West Coast residents and visitors are being urged to keep their pets on a leash after wolves attacked a dog on Chesterman Beach Saturday morning. (Cheryl Alexander - photo)

Conservation Officer says wolves that attacked dog in Tofino will not be killed

“They’re not coming near people to attack pets.”

The B.C. Conservation Officer Service does not plan to shoot the wolves responsible for killing an off-leash dog at Chesterman Beach on Sept. 1.

“The behaviour of killing a dog at large would not automatically make a wolf a candidate for destruction,” said Sgt. Stuart Bates of the COS. “If wolves need to be removed then we will make a plan then but, at this point, no plans are in place.”

Bates said conservation officers did not attend the scene of the attack, but worked with WildSafeBC’s Pacific Rim Coordinator Bob Hansen to investigate and, based on the information and photos they received, concluded that the dog had been killed by two wolves.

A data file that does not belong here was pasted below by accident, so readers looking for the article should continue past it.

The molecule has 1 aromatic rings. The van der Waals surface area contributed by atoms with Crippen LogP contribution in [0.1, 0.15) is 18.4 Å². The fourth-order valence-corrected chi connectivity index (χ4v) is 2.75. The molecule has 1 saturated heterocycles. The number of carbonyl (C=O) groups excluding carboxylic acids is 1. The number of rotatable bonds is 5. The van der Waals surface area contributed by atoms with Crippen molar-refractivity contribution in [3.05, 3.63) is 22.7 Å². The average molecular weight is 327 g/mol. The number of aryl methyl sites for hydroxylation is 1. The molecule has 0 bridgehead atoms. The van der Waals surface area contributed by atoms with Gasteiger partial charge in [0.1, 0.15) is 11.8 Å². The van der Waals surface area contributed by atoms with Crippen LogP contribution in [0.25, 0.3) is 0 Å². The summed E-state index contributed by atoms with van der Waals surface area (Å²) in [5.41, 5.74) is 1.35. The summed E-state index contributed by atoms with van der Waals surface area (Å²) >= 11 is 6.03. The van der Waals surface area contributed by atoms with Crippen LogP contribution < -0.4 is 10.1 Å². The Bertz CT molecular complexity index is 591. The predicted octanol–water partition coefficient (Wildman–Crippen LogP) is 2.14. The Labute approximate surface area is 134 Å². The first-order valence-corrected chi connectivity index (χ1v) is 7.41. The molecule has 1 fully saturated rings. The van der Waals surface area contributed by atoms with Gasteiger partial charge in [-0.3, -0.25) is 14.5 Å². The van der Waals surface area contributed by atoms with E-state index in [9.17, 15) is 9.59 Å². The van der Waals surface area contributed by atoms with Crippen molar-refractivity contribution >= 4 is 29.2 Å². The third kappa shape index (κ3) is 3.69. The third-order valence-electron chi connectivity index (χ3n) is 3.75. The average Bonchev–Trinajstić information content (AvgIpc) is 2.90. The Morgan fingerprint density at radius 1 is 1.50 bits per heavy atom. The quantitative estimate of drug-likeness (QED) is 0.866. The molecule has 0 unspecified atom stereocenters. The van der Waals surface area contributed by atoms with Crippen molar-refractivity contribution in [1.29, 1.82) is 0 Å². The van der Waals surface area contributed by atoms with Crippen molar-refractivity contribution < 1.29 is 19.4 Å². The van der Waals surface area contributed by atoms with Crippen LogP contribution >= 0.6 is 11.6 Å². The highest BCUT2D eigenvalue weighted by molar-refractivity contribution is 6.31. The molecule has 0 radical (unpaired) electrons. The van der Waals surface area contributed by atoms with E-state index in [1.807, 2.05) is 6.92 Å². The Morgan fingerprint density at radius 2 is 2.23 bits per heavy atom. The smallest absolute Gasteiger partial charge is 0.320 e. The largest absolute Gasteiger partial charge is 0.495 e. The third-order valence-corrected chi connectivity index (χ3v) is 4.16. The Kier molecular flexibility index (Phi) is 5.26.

He said the wolves’ behaviour did not suggest that they are habituated or a threat to humans as the dog was not on a leash and was not accompanied by a person at the time of the attack.

“They’re not coming near people to attack pets,” he said adding all dog owners must keep their pets on a leash.

“Wolves will not tolerate other dogs in their territory. They will attack coyotes, other wolves and dogs. They see them as competition and as a food source.”

He said this was the West Coast’s first reported wolf attack on a dog in 2018 and advised all West Coast residents to educate themselves on co-existing with wildlife.

“Ucluelet and Tofino is one of those few areas of the province where we actually have wolves around residences,” he said. “It’s very rare that wolves will come anywhere near residences…Wolves do not want to be anywhere near people.”

Anyone who spots a wolf is encouraged to contact the COS at 1-877-952-7277.

“Sightings of wolves are always good because it lets us track the wolves behaviour,” Bates said. “We’re not going to jump to any conclusions just over a sighting, but we can track the wolves’ behaviour and their travel patterns and, if we do need to intercede, we’ll have a pretty good idea where to start.”

WildSafeBC is hosting a weekend’s worth of events to help residents brush up on their wildlife knowledge from Sept. 15-16, including Wild Pacific Trail walks and events at Thornton Creek Hatchery. For more information about these events, visit WildSafeBC Pacific Rim’s Facebook page.

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